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I'm working on a server program, which uses multithreading. The problem is, there are multiple classes and alot of threads, which all need access to a certain TextBox. (tbLog)

The method (Log) looks like like this:

using System;
using System.Windows.Forms;
using System.ComponentModel;

namespace Server
{
    public delegate void Logs(string message);

    public partial class Menu : Form
    {    
        public Menu()
        {
            InitializeComponent();
        }

        public void Log(string message)
        {
            if (this.tbLog.InvokeRequired)
                this.tbLog.BeginInvoke(new MethodInvoker(delegate() { tbLog.Invoke(new Logs(Log)); }
            )); 
            else
                this.tbLog.Text += DateTime.Now + ": " + message + Environment.NewLine;
        }
    }
}

Ofcourse I've tried other things, and this is not one of my better tries. The problem is, even if I call the method from another thread/class like this:

namespace Server.Connections
{
    class packetSend
    {
        static bool sendPacket(string rawPacket)
        {
            Menu menu = new Menu();

            menu.Log("I'm a message");

            return true;
        }
    }
}

-it will only work from the main thread. And I guess it has something to do with the namespace or because I'm using:

Menu menu = new Menu();

The answer is probably obvious, but I'm not seeing it. sigh

Help would be very much apreciated.

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2 Answers 2

up vote 3 down vote accepted

Why are you creating a new form every time you log a message?

How the invoke normally works is:

  1. With e.g. application startup, you create a form which displays the log. This is on the main thread;

  2. Then, when you need to log, you get a reference to that form;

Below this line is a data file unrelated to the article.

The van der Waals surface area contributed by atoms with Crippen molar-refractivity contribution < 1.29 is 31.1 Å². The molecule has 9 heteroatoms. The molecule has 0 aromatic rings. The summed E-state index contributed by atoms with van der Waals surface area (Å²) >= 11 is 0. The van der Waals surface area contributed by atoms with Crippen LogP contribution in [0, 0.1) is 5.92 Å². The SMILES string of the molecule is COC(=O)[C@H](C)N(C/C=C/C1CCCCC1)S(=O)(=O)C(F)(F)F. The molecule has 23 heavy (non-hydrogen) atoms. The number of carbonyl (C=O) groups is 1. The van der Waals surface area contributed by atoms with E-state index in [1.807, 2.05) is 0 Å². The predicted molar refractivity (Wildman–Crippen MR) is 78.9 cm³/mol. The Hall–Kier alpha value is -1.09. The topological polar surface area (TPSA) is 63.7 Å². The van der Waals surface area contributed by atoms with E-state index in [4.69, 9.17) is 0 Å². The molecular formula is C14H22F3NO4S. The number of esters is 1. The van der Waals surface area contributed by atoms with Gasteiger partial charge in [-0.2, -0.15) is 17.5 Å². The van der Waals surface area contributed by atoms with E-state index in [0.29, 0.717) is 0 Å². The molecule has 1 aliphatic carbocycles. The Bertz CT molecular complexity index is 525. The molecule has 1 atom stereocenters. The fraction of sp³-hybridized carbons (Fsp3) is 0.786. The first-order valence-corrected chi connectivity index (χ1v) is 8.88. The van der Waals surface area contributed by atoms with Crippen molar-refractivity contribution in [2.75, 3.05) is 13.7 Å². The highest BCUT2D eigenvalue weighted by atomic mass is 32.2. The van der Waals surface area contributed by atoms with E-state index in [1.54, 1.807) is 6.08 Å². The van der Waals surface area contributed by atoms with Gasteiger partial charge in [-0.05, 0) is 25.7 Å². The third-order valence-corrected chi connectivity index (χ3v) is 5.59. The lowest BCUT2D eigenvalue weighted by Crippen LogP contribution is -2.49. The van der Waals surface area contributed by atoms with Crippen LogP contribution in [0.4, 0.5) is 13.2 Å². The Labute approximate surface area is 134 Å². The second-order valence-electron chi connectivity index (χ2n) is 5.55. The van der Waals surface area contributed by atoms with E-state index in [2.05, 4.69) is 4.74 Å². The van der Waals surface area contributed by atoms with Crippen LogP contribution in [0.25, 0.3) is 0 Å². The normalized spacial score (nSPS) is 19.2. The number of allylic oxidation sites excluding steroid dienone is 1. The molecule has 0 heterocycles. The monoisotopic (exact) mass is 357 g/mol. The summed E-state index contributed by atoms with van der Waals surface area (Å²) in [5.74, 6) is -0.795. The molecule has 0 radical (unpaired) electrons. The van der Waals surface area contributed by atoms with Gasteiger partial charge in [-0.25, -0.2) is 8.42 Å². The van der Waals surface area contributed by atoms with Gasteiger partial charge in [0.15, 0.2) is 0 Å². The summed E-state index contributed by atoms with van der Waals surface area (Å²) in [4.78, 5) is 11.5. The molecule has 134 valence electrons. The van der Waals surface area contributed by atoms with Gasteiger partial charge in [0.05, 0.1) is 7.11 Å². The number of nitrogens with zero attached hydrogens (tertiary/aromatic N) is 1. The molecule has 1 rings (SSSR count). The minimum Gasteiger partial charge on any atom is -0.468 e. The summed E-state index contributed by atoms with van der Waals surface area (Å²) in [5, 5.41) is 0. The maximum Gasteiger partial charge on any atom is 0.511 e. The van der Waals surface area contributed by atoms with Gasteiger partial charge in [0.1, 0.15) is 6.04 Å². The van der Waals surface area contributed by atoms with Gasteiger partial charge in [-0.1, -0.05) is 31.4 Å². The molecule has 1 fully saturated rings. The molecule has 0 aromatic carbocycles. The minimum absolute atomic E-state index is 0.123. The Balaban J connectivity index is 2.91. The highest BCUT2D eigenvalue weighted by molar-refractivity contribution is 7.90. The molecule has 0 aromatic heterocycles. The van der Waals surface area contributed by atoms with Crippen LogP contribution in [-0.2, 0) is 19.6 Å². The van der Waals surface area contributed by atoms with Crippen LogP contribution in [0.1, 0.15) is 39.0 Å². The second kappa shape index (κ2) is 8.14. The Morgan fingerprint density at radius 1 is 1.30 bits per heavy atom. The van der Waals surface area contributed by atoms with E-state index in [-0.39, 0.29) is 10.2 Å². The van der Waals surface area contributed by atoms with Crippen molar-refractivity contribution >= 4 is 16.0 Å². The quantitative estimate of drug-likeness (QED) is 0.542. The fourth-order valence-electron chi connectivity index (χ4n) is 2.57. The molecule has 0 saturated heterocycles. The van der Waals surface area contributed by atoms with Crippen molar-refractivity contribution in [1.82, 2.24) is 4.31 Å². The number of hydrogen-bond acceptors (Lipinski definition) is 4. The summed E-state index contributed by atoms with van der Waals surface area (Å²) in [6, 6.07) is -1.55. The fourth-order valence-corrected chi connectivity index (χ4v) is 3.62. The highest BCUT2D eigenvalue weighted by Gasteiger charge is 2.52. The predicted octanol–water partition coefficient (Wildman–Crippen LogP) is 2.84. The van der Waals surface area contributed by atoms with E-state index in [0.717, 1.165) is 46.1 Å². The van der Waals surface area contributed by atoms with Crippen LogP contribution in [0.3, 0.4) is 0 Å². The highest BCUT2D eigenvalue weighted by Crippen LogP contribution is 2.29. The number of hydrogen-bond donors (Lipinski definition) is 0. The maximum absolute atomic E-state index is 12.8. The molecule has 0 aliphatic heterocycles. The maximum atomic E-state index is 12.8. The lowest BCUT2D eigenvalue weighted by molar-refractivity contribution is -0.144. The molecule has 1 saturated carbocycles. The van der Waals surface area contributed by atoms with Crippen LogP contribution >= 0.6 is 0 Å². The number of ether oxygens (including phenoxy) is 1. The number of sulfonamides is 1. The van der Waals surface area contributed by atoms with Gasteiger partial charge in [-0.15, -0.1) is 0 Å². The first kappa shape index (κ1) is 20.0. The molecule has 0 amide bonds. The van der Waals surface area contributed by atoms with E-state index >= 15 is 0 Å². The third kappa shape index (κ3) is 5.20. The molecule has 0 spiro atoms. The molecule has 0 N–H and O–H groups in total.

3. Then, with Invoke, you send the log to that form.

If you do need to create the form on the fly, the Invoke should also be used to create the new form. You can do this by getting a reference to your main form and use Invoke on that form to also create the form.

The problem you are seeing is because you are creating the Menu form on a non-UI thread which does not have a message loop.

share|improve this answer
    
Alright, so instead of creating a new form every time, I just make a reference. But if I do that, I'll have to make the Log method static. Which means I'll have to create an object called Menu in the Log method (at the moment). Do you know how to solve that? –  Nick Nov 29 '10 at 8:57
    
Most importantly, you need to have a way to communicate with the main thread. You have two options. 1. Create the Menu form (maybe hidden) from the main thread e.g. when you start the application. 2. Create the Menu form on the fly but using Invoke on a different form, probably the main form. And yes, you need to have a reference to one of these forms. You can do this by creating a static variable public static Menu Instance { get; private set; } which you set in the constructor Instance = this;. –  Pieter van Ginkel Nov 29 '10 at 9:02
    
Thanks alot, that did the trick! I didn't know I could just call Menu.Instance.Log("Message"); –  Nick Nov 29 '10 at 9:30
    
You're welcome. –  Pieter van Ginkel Nov 29 '10 at 11:10

The answer is simpler than you think (you're missing a return, so it always runs from the wrong thread). You can simplify your code slightly:

namespace Server
{
    public delegate void Logs(string message);

    public partial class Menu : Form
    {
        public Menu()
        {
            InitializeComponent();
        }

        private void InitializeComponent()
        {
            throw new NotImplementedException();
        }

        public void Log(string message)
        {
            if (InvokeRequired)
            {
                Invoke(new Action<string>(Log), message);
                return;
            }
            else
            {
                this.tbLog.Text += DateTime.Now + ": " + message + Environment.NewLine;
            }
        }
}
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